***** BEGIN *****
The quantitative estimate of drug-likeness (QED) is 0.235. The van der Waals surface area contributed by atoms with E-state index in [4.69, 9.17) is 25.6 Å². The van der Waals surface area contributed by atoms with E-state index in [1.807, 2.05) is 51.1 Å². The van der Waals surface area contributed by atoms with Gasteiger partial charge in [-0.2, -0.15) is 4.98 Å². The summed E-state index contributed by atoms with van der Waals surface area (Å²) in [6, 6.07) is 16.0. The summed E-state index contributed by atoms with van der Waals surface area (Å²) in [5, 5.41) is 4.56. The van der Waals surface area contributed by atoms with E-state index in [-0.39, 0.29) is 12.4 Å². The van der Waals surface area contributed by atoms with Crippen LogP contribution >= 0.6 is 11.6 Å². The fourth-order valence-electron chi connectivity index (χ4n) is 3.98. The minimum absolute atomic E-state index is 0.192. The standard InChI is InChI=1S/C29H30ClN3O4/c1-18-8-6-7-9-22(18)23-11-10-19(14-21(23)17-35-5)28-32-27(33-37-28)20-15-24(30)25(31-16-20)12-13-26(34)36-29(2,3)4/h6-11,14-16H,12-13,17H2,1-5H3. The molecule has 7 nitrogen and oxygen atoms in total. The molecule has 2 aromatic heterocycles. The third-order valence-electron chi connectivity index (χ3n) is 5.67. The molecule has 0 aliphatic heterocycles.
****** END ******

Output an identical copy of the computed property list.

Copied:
The quantitative estimate of drug-likeness (QED) is 0.235. The van der Waals surface area contributed by atoms with E-state index in [4.69, 9.17) is 25.6 Å². The van der Waals surface area contributed by atoms with E-state index in [1.807, 2.05) is 51.1 Å². The van der Waals surface area contributed by atoms with Gasteiger partial charge in [-0.2, -0.15) is 4.98 Å². The summed E-state index contributed by atoms with van der Waals surface area (Å²) in [6, 6.07) is 16.0. The summed E-state index contributed by atoms with van der Waals surface area (Å²) in [5, 5.41) is 4.56. The van der Waals surface area contributed by atoms with E-state index in [-0.39, 0.29) is 12.4 Å². The van der Waals surface area contributed by atoms with Crippen LogP contribution >= 0.6 is 11.6 Å². The fourth-order valence-electron chi connectivity index (χ4n) is 3.98. The minimum absolute atomic E-state index is 0.192. The standard InChI is InChI=1S/C29H30ClN3O4/c1-18-8-6-7-9-22(18)23-11-10-19(14-21(23)17-35-5)28-32-27(33-37-28)20-15-24(30)25(31-16-20)12-13-26(34)36-29(2,3)4/h6-11,14-16H,12-13,17H2,1-5H3. The molecule has 7 nitrogen and oxygen atoms in total. The molecule has 2 aromatic heterocycles. The third-order valence-electron chi connectivity index (χ3n) is 5.67. The molecule has 0 aliphatic heterocycles.